Subject: Re: ^W killed my line
To: None <>
From: der Mouse <mouse@Rodents.Montreal.QC.CA>
List: current-users
Date: 02/29/2000 02:27:30
>> Or people who use stty to change their tty characters and are silly
>> enough to expect that the change will actually take effect.
> Ah, why would anyone expect that changing the tty line edit
> characters would have any effect on a character-oriented editor
> that's built into some application

The point is that it is fundamentally a line-oriented interface, so
(absent user configuration to the contrary) I expect, not unreasonably
I think, that it behave the way "everything else" with a line-oriented
interface does.

I like command-line editing -- when I ask for it.  (For me to ask for
it, it has to be configurable enough; I have yet to figure out how to
configure ftp or gdb to behave sanely for my definition of "sanely", so
I wouldn't turn on command-line editing for them.  The problem is, I'm
not given the choice - they come up with line editing on.  ftp at least
has a switch to turn it off, but that's the wrong default.)

> Would you really expect "stty werase :" to change vi's interpretation
> of ':'?

No; vi's interface isn't line-oriented, so I don't expect line-oriented
input editing to happen.  I *would* expect it to affect ed (and
arguably line-oriented subsets of visual programs, such as
non-open-mode ex or vi's : command-line, though these are a gray area).

> Yes there is some trickery with /bin/sh since it is fundamentally
> perceived to be tied to the very idea of command-line input.  However
> there's a big difference between "cat -u | sh" and "sh -E"!

Right.  I have no problem with sh, because I have to ask for
command-line editing to get it.  If I like it, I can use it; if I
don't, I can leave it off.  As it happens, I do often turn it on.

>> Why not just snip out stty's ability to set special characters,
>> since NetBSD obviously doesn't care about anyone who wants to
>> actually use that capability?!  (Or even, it appears, use some of
>> the defaults for their documented purposes, like ^W for word-erase
> I think you're hung up on the idea that the tty driver should be the
> one and only king of input editing.

I don't think so; I think you misunderstood.  This paragraph is about a
*human* point, not a *technical* one - "it works for me, so ship it",
without considering that not everybody uses eofc=^D, or suspc=^Z, or
whatever.  I submitted a PR about ftp when I first noticed the EOF
problem.  It was closed by someone who apparently read the one-line
summary, tried it (with eofc=^D), found it worked, and didn't bother
reading my "how to repeat" section which carefully said to use
something other than ^D.  This sort of "it works when I use the
standard settings, so it's not broken" attitude is what I'm actually
upset about here.

If you want ftp and gdb to have input line editing that enforces ^D as
the effective eofc, that's fine - PROVIDED it's turned off by default!

>> - or the dsuspc, something that's been broken for longer than I've
>> used NetBSD, and I keep meaning to figure out what's wrong with it.
>> I can only assume that *nobody* actually uses the dsuspc.)
> Most machines are fast enough these days (even a 486!) that I don't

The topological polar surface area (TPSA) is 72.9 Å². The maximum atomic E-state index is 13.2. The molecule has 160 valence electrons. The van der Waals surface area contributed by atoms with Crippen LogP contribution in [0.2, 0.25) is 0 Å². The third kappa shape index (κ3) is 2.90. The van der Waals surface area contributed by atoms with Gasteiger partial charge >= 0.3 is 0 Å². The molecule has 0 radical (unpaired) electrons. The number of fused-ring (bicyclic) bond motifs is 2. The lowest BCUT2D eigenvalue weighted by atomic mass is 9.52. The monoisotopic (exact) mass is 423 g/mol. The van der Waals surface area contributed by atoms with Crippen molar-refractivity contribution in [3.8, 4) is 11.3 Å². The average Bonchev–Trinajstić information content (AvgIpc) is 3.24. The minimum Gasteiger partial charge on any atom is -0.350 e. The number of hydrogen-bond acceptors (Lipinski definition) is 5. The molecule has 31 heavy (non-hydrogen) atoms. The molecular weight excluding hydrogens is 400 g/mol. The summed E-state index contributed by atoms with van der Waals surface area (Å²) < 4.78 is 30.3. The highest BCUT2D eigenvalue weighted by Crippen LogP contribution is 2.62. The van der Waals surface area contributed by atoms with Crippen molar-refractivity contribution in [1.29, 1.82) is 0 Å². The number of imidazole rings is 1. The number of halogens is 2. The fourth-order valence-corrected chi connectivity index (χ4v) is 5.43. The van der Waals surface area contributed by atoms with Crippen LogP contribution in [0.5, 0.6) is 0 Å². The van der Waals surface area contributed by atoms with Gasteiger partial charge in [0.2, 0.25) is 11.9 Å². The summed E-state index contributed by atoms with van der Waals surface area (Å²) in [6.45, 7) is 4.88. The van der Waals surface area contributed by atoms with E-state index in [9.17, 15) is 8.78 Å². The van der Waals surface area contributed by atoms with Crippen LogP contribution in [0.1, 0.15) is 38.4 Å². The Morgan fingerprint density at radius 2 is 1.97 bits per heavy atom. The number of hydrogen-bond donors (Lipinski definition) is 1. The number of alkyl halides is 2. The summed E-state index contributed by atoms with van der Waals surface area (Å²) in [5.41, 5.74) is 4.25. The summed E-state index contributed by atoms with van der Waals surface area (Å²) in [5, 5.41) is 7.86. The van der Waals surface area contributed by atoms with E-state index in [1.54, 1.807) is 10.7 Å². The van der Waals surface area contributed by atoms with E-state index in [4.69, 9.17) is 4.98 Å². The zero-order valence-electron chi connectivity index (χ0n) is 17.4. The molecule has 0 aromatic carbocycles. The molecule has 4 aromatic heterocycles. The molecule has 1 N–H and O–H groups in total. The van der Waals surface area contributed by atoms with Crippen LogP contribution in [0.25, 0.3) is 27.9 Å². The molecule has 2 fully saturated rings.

> think anyone cares about the difference between DSUSP and SUSP.

I don't know what planet you're from, but I still have plenty of
commands that take longer than fifteen seconds to complete.  The
fastest NetBSD machine I've ever used still took over an hour to "make
build".  And I relatively often do over-the-net compares which I would
like to auto-suspend things upon completion of - exactly the sort of
thing the dsuspc is designed for.  Yet I don't think I've seen an OS
dsuspc has worked on in the last decade, not since mtXinu 4.3+NFS and
possibly not even there - I forget.

>> Yes, I'm annoyed.  Very much so.  This linking libedit into
>> everything and its dog is rapidly becoming a right royal pain.
> Many folks, including myself, look at this in quite the opposite way!

Obviously.  And what I'm upset about is those folks forcing their idea
of how to do line editing down my throat.  (It is *almost* enough to be
able to "echo edit off > ~/.editrc", but (a) I shouldn't have to do
anything special to get standard input line editing, and (b) I'm still
screwed in single-user mode.)

> Indeed I find it somewhat wasteful that all the extra baggage from
> "newcrt" was codified (in a new and different way, of course!) in the
> termios "standard" (even though I was quite happy about it at the
> time! :-).  With libedit in enough applications we could probably
> ditch it all again and go back to the much more basic V7 style tty
> line discipline.

You would really compel every program author to deal with the editline
API in order to get rudimentary command line editing??  And talk about
a portabilityi nightmare....

> I don't really know where the economy lies, but I would rather see
> more complex input editing functions in the applications than in the
> tty code, especially if they can all share code from the same
> library.

The way sh shares it with ftp and gdb?  Right.  I foresee serious bloat
in /bin down that road.

I would much rather let people who want all-singing all-dancing command
line editing do it with a user-land front-end, for which hooks would
exist in the tty driver.  Indeed, most of the necessary support is
already there; I've seen programs that provide line-editing front ends
to any command-line application.  Add a little smarts, possibly some
hooks, for process groups (to distinguish history lists between
applications) and it sounds a lot like what you want.

					der Mouse

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